The Williams Water Treatment Plant reservoir in Durham, North Carolina.
State funded water treatment plant projects are another place where SEPA regulations would apply. The Williams Water Treatment Plant reservoir in Durham, North Carolina. Photo courtesy Ildar Sagdejev, Wikimedia Commons

By Gabe Rivin

Under a new law, state agencies must limit their reviews of projects that can impact the environment and the public’s health.

The new law, signed last Friday by Gov. Pat McCrory, reforms the State Environmental Policy Act, or SEPA, a decades-old law that critics say has grown unnecessary and burdensome, but which supporters say provides an important tool to protect the environment.

SEPA reviews apply to many kinds of state and local projects, including road construction. Photo by Joe Mabel, courtesy Wikimedia Commons

SEPA requires state agencies to review the environmental effects of some state-funded projects. Until now, SEPA didn’t force agencies to consider the costs of a project in determining whether to do a review.

But under the reform law, HB 795, projects may only be reviewed if they cost more than $10 million or affect more than 10 acres of public land.

HB 795 is significant in part because SEPA takes into account the public’s health. The law considers a project’s effects on groundwater, air pollution and the creation of hazardous wastewater, among other issues.

The votes for HB 795 were largely split on partisan lines, with Republicans offering the bulk of support for the bill. Still, the bill’s dissenters included two notable Republicans from the House Environment Committee: Rep. Rick Catlin (R-Wilmington), a chairman of the committee, and Rep. Chuck McGrady (R-Hendersonville), a vice chairman.

“They’re calling it reform,” said McGrady, referring to the bill’s supporters. “For all practical purposes, it’s a repeal.”

McGrady said that under the new law, the monetary thresholds will prevent most projects from triggering a SEPA review.

At the N.C. Department of Environment and Natural Resources, that would have been the case for recent projects, according to Tom Reeder, the department’s assistant secretary for the environment. Reeder couldn’t say with certainty how many previous projects would have been affected by the new law; the department doesn’t track projects’ cost.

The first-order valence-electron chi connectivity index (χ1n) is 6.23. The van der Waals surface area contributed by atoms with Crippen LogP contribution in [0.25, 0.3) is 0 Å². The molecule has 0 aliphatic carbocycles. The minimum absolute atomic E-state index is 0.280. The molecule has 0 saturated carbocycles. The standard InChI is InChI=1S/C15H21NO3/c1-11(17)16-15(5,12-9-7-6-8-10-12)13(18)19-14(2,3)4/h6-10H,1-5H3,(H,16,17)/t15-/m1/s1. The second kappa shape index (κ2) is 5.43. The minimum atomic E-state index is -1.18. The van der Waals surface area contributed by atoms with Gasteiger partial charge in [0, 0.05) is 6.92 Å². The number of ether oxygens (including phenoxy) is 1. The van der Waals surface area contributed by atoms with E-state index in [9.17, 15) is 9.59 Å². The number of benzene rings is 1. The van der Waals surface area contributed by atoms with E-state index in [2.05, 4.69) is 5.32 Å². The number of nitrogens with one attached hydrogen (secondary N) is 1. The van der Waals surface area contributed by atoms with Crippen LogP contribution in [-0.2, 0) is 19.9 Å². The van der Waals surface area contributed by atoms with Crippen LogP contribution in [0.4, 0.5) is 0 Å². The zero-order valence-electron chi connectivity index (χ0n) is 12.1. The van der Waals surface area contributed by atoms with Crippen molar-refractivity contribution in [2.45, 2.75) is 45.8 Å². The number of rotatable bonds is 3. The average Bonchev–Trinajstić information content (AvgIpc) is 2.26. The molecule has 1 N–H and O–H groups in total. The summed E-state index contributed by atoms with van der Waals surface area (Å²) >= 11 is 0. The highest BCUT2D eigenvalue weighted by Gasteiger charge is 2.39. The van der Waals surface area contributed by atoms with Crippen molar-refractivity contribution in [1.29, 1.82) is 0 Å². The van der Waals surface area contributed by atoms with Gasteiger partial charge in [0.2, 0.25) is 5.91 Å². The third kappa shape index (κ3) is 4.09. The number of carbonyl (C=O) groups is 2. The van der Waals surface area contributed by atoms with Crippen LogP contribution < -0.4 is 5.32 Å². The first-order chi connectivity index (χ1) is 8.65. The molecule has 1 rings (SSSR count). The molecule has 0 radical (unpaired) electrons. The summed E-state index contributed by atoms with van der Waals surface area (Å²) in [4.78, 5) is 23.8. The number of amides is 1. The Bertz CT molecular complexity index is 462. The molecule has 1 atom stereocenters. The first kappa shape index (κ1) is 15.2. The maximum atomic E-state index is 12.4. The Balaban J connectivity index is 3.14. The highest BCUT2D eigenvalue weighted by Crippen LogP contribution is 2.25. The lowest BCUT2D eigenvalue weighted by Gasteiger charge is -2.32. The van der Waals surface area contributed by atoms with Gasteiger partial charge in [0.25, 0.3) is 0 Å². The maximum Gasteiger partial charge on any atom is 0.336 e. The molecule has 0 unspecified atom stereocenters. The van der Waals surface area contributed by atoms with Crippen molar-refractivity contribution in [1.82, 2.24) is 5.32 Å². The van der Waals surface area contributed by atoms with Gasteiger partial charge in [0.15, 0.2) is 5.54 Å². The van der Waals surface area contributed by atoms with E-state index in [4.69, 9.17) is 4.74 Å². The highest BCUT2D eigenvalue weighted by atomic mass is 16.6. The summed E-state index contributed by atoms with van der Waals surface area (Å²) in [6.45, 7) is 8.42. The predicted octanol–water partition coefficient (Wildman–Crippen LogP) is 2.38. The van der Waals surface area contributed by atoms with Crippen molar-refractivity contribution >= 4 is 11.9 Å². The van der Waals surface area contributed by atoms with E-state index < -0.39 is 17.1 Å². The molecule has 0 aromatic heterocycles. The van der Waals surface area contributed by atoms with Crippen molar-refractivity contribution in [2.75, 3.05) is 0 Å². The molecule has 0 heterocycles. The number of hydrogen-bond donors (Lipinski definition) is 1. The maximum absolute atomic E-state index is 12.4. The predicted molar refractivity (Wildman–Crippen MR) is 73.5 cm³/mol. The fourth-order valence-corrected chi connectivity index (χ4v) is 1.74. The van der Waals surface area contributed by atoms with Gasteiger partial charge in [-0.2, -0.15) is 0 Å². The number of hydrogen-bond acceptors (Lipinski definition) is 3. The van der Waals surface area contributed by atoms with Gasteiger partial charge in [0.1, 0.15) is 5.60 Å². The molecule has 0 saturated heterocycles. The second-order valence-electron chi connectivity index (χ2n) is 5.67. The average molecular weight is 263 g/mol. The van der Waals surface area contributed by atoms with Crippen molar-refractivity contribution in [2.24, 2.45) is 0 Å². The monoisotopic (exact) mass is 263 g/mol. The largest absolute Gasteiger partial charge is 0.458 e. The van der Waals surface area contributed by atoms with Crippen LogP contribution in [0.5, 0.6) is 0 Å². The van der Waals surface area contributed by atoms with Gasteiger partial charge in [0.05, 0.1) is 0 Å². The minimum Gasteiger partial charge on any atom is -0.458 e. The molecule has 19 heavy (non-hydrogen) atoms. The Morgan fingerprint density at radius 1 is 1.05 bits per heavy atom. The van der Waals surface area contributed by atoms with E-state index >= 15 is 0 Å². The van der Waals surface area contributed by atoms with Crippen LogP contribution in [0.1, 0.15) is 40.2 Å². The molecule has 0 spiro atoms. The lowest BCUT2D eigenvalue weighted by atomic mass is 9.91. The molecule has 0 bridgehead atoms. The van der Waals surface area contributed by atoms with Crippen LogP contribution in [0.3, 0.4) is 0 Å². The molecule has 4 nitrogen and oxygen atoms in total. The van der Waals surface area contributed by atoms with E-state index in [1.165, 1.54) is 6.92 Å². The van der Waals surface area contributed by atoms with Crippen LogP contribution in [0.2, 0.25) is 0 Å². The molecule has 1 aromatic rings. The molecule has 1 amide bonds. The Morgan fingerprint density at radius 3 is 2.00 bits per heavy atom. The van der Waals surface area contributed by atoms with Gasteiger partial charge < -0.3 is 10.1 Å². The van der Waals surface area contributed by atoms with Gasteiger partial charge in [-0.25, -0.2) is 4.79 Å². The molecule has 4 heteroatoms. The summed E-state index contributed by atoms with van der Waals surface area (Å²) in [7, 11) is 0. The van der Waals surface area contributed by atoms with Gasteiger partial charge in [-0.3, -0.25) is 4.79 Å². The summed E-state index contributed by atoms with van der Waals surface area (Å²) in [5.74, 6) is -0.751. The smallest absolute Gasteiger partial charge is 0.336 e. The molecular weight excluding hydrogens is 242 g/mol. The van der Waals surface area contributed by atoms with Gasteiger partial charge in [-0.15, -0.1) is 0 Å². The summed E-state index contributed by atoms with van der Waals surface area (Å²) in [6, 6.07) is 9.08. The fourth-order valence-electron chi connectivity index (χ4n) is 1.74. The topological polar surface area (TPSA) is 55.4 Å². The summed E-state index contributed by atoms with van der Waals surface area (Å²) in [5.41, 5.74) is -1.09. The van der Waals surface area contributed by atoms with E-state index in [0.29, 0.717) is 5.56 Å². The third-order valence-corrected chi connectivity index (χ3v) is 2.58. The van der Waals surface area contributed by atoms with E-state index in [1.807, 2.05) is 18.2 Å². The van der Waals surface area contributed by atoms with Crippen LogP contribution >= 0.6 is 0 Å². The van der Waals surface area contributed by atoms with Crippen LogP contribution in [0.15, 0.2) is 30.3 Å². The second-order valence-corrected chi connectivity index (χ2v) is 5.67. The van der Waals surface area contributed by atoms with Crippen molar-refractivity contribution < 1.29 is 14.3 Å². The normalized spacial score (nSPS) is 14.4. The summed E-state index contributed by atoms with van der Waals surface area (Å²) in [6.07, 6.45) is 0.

But of the 14 projects reviewed last year under SEPA, “Probably most of them would be kicked out” from SEPA review, he said.

How SEPA works

SEPA was signed into law in 1971 in an effort to protect the environment and the public’s health and to ensure that taxpayer-funded projects would receive public scrutiny for their environmental effects.

[pullquote_left]Where else could you read this story? NC Health News fills a valuable need, reporting on stories the other guys skip. Please consider a donation to support this vital service![/pullquote_left]SEPA reviews apply to activities that meet three criteria.

An activity must involve a state agency’s action. This can include an agency’s decision to issue a pollution permit or to build a sewer-line extension, for example.

The activity must also use public money, from state or local governments, or state lands.

And the activity must potentially impact the environment or the public’s health to a significant degree.

Having met those criteria, agencies perform a SEPA review. In the reviews, agencies look at several issues, including a project’s environmental effects, measures to lesson those effects and possible alternatives to the project.

SEPA’s supporters and opponents

SEPA’s supporters say the process helps applicants prepare for future environmental permits and that SEPA reviews consider broader potential effects than those considered under some regulatory programs, such as air pollution permitting programs.

State-funded water-treatment plant projects are another place where SEPA regulations would apply. The Williams Water Treatment Plant reservoir in Durham. Photo courtesy Ildar Sagdejev, Wikimedia Commons

The N.C. Chamber, which championed HB 795 in the General Assembly, said that SEPA has been burdensome for businesses.

“This drawn-out and often unnecessary process can add years to the development of new economic opportunities and impede job growth,” said Gary Salamido, N.C. Chamber’s vice president of governmental affairs, in a press release.

Kenneth Waldroup, an assistant director for public utilities in Raleigh, said that while he doesn’t advocate a repeal of SEPA, the public should consider the large number of environmental requirements already placed on public projects. The combination of state and federal laws, he said, “has made permitting projects extremely complicated.”

HB 795 does not repeal any state programs that regulate pollution, such as air pollution or water pollution. These regulations are required under different state laws.

Reeder, of DENR, said he expects the new law to have negligible effects on the environment.

“These projects will still undergo a comprehensive environmental review,” he said.

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Gabe Rivin

Gabe is our former environmental health reporter from 2014-2016. He is a former editor of The Cooperative Business Journal, and a former reporter for Inside Washington Publishers, where he covered federal...